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MEASURING COGNITIVE TASK DEMANDS USING DUAL-TASK METHODOLOGY, SUBJECTIVE SELF-RATINGS, AND EXPERT JUDGMENTS

A Validation Study

Published online by Cambridge University Press:  14 September 2015

Andrea Révész
Affiliation:
University College London
Marije Michel
Affiliation:
Lancaster University
Roger Gilabert
Affiliation:
University of Barcelona

Abstract

This study explored the usefulness of dual-task methodology, self-ratings, and expert judgments in assessing task-generated cognitive demands as a way to provide validity evidence for manipulations of task complexity. The participants were 96 students and 61 English as a second language (ESL) teachers. The students, 48 English native speakers and 48 ESL speakers, carried out simple and complex versions of three oral tasks—a picture narrative, a map task, and a decision-making task. Half of the students completed the tasks under a dual-task condition. The remaining half performed the tasks under a single-task condition without a secondary task. Participants in the single condition were asked to rate their perceived mental effort and task difficulty. The ESL teachers provided expert judgments of anticipated mental effort and task difficulty along with explanations for their ratings via an online questionnaire. As predicted, the more complex task versions were found and judged to pose greater cognitive effort on most measures.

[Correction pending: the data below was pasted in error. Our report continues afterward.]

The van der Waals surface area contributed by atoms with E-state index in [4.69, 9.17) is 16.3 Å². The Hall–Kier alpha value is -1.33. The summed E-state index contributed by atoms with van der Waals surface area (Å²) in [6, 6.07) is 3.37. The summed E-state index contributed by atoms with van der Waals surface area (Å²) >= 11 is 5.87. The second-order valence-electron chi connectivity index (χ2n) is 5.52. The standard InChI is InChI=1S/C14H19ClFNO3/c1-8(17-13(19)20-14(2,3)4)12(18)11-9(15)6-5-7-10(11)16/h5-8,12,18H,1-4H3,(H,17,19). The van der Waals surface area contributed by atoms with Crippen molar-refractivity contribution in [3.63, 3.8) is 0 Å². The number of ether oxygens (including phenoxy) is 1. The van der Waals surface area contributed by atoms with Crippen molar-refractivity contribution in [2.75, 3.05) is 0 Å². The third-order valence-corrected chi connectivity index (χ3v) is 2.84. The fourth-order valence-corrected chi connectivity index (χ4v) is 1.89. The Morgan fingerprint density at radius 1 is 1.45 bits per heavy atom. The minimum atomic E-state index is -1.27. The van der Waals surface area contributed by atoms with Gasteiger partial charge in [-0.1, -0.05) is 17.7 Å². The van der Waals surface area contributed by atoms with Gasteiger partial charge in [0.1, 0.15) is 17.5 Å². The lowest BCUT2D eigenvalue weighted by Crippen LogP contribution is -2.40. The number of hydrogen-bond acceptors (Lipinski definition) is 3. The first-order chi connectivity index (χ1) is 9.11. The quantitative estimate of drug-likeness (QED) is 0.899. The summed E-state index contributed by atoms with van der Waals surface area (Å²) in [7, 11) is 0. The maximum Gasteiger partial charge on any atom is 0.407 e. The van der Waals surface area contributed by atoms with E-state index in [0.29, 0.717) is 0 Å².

Type
Articles
Copyright
Copyright © Cambridge University Press 2015 

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MEASURING COGNITIVE TASK DEMANDS USING DUAL-TASK METHODOLOGY, SUBJECTIVE SELF-RATINGS, AND EXPERT JUDGMENTS
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